JeffBoycevideoStillI want to introduce you to a guy I would love to meet. Jeff Boyce is a police officer, adventurer, and computer geek. But what may trump all of that is his photography. Over a five week period in May and June 2015, he compiled over 70,000 photos observing storm formation and more. Some days he got 8,000 pics. This was compressed into a time lapse video that will capture your imagination.

Where did he shoot? The already picturesque mountainous west: California, Arizona, Nevada, Utah, New Mexico, Texas, Oklahoma, Kansas, Colorado, Wyoming, Nebraska, North Dakota, South Dakota, Iowa, Minnesota, and into Manitoba, Canada.

Dedication: Most of this time was spent car-camping in his truck. He had removed the back seat and built a sleeping platform and storage compartments. Every few days he got a hotel room. Talk about living for what you love. Wow!

At first glance, he won me over and will you too as well. My favorite thing about this guy is his title Negative Tilt Photography. He took a meteorological term of instability (negative tilted trough) that can bring our region some great coastal winter storms. OK, he is from California and probably didn’t intend that. But the double entendre of negative,  is also a critical part of old school photography. Boyce only shoots in digital, but respects the history and art of taking pictures of nature.  He earned my respect and crushed it here! Enjoy and let me know what you think:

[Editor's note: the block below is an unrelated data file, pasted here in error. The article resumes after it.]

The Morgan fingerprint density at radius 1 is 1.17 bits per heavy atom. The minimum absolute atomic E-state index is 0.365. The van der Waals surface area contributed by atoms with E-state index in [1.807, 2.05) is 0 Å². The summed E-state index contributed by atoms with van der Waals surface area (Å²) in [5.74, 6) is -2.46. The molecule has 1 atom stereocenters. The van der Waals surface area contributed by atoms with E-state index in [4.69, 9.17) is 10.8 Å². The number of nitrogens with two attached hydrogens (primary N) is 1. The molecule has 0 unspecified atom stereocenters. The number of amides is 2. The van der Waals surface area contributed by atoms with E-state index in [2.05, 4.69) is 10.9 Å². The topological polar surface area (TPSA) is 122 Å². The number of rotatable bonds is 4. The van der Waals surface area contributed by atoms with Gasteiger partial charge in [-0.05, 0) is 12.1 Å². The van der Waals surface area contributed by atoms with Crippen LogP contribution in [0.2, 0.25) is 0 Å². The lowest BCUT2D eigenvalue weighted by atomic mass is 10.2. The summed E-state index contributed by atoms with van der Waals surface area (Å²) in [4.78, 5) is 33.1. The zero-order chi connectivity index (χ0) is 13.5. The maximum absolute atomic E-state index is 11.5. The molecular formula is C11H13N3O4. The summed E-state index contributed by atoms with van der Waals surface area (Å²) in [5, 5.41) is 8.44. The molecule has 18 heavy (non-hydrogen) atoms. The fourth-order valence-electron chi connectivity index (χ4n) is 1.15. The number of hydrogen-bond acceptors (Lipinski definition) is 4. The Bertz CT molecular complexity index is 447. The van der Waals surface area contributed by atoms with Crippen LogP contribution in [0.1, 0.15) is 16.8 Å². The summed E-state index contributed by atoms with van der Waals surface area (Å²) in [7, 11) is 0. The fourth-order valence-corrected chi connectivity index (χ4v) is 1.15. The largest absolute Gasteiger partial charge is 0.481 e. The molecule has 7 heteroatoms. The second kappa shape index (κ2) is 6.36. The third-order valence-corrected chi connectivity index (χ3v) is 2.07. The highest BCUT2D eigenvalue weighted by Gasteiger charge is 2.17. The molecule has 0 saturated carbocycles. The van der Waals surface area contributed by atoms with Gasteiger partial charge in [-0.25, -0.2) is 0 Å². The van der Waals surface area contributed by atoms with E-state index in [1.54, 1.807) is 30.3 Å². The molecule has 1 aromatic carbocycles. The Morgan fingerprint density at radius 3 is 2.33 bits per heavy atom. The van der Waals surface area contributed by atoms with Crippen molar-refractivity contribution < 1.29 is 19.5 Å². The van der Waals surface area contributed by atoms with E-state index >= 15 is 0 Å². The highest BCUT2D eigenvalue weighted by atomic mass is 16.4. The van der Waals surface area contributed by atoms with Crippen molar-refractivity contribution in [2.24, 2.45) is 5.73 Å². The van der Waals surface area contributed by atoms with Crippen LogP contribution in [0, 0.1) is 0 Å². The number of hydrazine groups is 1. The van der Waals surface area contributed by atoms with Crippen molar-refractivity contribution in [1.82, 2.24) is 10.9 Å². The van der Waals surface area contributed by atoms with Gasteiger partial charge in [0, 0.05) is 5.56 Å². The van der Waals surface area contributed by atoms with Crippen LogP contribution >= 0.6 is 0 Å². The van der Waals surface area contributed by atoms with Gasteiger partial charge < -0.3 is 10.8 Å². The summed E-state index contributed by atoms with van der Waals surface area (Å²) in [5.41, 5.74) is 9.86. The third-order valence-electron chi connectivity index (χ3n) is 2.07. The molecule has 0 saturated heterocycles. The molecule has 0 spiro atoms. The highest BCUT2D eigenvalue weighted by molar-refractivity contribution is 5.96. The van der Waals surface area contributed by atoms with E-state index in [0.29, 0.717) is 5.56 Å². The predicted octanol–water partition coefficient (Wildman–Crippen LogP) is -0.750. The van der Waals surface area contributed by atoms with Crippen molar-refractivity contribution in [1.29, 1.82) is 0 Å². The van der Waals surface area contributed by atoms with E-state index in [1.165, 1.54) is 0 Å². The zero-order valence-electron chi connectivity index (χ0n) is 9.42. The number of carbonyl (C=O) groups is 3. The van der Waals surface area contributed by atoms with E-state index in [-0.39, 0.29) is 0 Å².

Edge of Stability Video: Jeff Boyce

In his own words:

As far as the technical parts of how I produced the video: I used two Canon 6D’s paired with a Rokinon 14mm f/2.8, Rokinon 24mm f/1.4, Tamron 24-70mm f/2.8, Tamron 70-300 f/4.5-5.6, and a Canon 50mm f/1.8. I used a Vanguard Alta Pro 263AGH Tripod with a GH-100 Grip Head, and it worked great. When doing two sequences at once, the second camera sat on a cheaper and more frustrating tripod I picked up from Costco a year earlier. I installed “Magic Lantern” software onto my cameras which allowed me to use an internal intervalometer and not have to purchase two extra external devices. “Magic Lantern”, a sort of software hack on the camera, came with a number of issues – but it got the job done and did it well. The timelapse sequences were recorded with a RAW photo taken between every 2 seconds to every minute. The type of shot, movement in what I was photographing, and lightning conditions all played into this. Rapidly evolving supercell thunderstorms were recorded every 2 seconds in order to capture as much detail as possible and to create the longest clip in the shortest amount of time. On the other hand, I would leave my cameras on a mountainside exposing the Milky Way all night long, and might set the cameras to record a 20 second exposure every minute until the batteries ran out.

See more from Jeff Boyce at Negative Tilt Photography

Related Post: Shooting the moon: Camera tips for the full moon and blue hour

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